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Boron is important in ensuring normal tissue development in plants. It is important in the development of the fine structure of cell walls, in facilitating sugar translocation and in the synthesis of nucleic acids. Adequate boron concentrations in fruit have been linked with improved seed set.

In apple, boron deficiency causes internal and external cork development and is of frequent occurrence in orchards in North America. In the UK, boron deficiency in apples is quite rare and is associated with boron concentrations in the fruit of less than 0.1 mg 100g-1 fresh weight giving rise to internal corking symptoms.

Whilst it is important to ensure that apple trees receive sufficient boron, excessive levels can cause earlier maturation of the fruit and increased incidence of water core at harvest and may promote the development of internal breakdown and decay in stored fruit.

There is evidence that a single ‘Solubor’ (Borax Consolidated Ltd) spray at petal fall or 2-4 weeks later reduces skin cracking in Egremont Russet and in some orchards of Cox. There was also some indication that boron sprays could provide some measure of control of bitter pit in Egremont Russet. In other trials, ‘Solubor’ sprays applied to Discovery and Cox trees enhanced red colour development on the fruit but increased the incidence of skin cracking and flesh breakdown during storage.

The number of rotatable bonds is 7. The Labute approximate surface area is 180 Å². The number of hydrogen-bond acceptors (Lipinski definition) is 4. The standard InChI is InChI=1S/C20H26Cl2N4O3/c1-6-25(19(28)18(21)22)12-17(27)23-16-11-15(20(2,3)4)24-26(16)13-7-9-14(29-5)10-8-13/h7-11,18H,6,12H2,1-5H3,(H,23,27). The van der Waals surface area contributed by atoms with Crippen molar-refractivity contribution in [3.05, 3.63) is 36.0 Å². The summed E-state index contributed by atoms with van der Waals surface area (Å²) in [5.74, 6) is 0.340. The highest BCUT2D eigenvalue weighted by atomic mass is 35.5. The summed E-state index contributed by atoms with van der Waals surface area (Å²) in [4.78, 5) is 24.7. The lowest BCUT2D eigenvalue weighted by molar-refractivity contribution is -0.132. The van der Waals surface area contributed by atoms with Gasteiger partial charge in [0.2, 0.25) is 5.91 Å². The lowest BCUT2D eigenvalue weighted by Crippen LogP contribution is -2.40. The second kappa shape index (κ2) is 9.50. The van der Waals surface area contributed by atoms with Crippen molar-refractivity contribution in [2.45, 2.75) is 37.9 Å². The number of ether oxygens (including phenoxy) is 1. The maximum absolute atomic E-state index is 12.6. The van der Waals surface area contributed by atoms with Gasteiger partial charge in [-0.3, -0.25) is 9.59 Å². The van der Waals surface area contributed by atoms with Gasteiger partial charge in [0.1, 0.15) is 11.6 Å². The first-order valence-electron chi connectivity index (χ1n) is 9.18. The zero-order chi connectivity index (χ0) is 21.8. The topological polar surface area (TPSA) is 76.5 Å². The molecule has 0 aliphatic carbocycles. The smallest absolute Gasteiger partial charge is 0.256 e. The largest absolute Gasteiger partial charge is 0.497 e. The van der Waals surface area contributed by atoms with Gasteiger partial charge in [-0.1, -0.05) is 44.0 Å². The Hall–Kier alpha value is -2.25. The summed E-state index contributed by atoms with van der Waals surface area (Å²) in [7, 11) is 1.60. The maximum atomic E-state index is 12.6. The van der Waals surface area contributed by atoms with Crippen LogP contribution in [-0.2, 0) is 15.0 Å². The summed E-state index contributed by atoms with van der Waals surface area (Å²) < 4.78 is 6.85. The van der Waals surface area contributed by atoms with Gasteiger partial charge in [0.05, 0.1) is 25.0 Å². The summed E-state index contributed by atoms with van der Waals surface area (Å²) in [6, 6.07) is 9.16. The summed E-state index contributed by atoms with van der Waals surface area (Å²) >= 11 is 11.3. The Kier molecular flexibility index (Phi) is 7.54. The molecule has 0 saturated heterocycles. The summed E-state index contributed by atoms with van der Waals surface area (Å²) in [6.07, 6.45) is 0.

Surveys of Cox and Bramley orchards have indicated that very few are marginal or deficient in boron. In view of the potential adverse effects of excess boron in the fruit, it is advised that growers arrange for an analysis of leaves and fruits in orchards where boron deficiency is suspected.

Boron deficiency can be corrected by soil application of borax (20 kg ha-1) or ‘Solubor’ (10 kg ha-1) in the spring. However, the relative immobility of boron in plants favours the use of foliar sprays as a means of correcting deficiency.

Recent work on Bramley showed that autumn sprays of boron were most effective in increasing boron in the flowers that developed in the following spring. Applications made at full bloom had no effect on flower boron concentrations but sprays applied during cell division increased the boron status of spur leaves (June) and of the fruit (July and harvest).

This work tends to confirm advice to apply 3 sprays of ‘Solubor’ (2 kg 1000 l-1 ha-1), with an appropriate wetter, starting at petal fall and repeated at 2-3 week intervals (MAFF, 2000). Other proprietary boron formulations can be substituted for ‘Solubor’ as appropriate.


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